In 2022, interior design trends will centre around reclaiming spaces previously adapted to home working, a renewed interest in bringing the natural world indoors, and a drive to purchase and decorate more consciously.
Our choice of colour palette will become more confident as we experience new feelings of hope and positivity for the future, and, according to recent research, we will find happiness and fulfilment in rolling up our sleeves and tackling DIY home projects.
Below, design experts weigh in on the top interior design trends for 2022.
1. Statement lighting
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Form matches (or surpasses) function in 2022, as we see a reframing of lighting as decorative objects.
Dayna Isom Johnson, Etsy’s Trend Expert, says: ‘Equal parts functional and fashionable, statement lighting allows folks to spotlight their beautiful homes, while doubling as eye-catching artwork. Many are already on the hunt for statement lighting – from sculptural pendants to standout sconces – that reflects their own personal style. On Etsy we’ve seen a 344 per cent increase in searches for 70s lighting, a 27 per cent increase in searches for sculptural or decorative lighting, a 25 per cent increase in searches for vintage lighting, and a 22 per cent increase in searches for colourful lighting.’
2. Sleep sanctuary
Bedrooms have had to work harder than ever over the last 18 months, for many of us doubling up as home offices as we navigate working from home. For 2022, there’s a desire for the bedroom to return to a calm, peaceful sanctuary to retreat to.
Amy Wilson, Interior Designer for 247 Blinds and 247 Curtains, says: ‘For a lot of people, 2022 is the time to reclaim your bedroom as the sanctuary it should be. Bedrooms are a place of rest and recuperation so focus will be on mood lighting, soothing colour palettes and layers of comforting textures.’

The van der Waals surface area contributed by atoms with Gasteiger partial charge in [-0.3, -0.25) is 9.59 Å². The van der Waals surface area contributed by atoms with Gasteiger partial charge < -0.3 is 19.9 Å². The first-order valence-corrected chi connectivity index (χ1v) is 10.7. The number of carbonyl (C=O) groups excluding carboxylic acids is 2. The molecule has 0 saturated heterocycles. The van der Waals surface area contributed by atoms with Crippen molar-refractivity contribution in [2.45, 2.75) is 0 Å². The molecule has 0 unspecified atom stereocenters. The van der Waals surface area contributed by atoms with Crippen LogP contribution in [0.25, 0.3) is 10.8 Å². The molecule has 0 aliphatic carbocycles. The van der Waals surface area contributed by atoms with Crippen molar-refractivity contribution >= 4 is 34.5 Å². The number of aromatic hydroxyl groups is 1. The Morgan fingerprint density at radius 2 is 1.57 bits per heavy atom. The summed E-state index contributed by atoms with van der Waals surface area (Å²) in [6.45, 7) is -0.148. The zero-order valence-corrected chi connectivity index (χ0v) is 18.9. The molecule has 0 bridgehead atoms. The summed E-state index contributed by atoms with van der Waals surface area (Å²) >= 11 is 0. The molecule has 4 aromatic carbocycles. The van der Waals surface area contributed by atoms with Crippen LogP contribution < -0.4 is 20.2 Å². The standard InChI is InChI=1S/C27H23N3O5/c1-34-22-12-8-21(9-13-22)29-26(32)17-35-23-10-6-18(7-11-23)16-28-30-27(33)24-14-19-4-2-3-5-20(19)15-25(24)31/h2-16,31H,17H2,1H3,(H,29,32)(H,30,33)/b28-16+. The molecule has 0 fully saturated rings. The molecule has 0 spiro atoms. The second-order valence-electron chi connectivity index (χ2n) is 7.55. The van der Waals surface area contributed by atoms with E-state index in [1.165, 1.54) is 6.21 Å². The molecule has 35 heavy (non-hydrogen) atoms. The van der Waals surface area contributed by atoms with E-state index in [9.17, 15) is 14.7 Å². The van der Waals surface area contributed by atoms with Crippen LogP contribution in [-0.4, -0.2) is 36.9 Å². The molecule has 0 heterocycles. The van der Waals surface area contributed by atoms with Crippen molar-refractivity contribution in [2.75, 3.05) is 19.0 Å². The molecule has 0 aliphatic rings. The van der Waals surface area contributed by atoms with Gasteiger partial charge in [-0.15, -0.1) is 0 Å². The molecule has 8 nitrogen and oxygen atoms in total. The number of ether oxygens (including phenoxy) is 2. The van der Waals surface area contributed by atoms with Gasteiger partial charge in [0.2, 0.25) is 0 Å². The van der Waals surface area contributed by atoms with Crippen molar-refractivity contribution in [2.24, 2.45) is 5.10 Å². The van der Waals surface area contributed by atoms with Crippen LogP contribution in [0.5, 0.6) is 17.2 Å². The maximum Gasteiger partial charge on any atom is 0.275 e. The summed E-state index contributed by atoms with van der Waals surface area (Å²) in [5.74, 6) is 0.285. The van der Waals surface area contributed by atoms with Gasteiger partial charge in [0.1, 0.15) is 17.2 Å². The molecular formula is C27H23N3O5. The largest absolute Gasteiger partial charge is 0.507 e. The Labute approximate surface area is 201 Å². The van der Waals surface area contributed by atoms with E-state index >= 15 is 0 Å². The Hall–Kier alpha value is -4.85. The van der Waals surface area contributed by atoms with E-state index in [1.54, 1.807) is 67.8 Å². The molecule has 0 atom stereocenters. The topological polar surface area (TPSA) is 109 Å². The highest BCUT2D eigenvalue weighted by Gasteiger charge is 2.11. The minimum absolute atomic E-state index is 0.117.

Designing a space conducive to quality sleep will be paramount. ‘There will be a move towards simplifying the bedroom, removing clutter and distractions and instead creating beautifully styled beds with soft and inviting cushions and investment bedding,’ Amy continues. ‘If possible, an open window all year round is going to benefit your bedroom environment, as well as some blackout curtains to ensure quality deep sleep. Bedside tables should discretely bookmark your bed with just enough room for a good book and a glass of water (no charging devices in the bedroom).’
Heather Hacket, Design Manager for Christy, suggests using accessories and a soft colour palette: ‘Combine neutral walls with beige, oatmeal and biscuity accents in your soft furnishings and round the look off with an abundance of throws and rugs in thick, cosy materials such as wool to create a snug, homely feel.’
3. Shades of green
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Our connection to nature and the world around us has never been more important – during the pandemic, or post. Marianne Shillingford, Creative Director of Dulux, comments: ‘After so long trapped indoors we have come to appreciate the power of nature to uplift and revitalise us. Colour-wise we are throwing open the doors and windows and inviting every shade of nature in for tea.’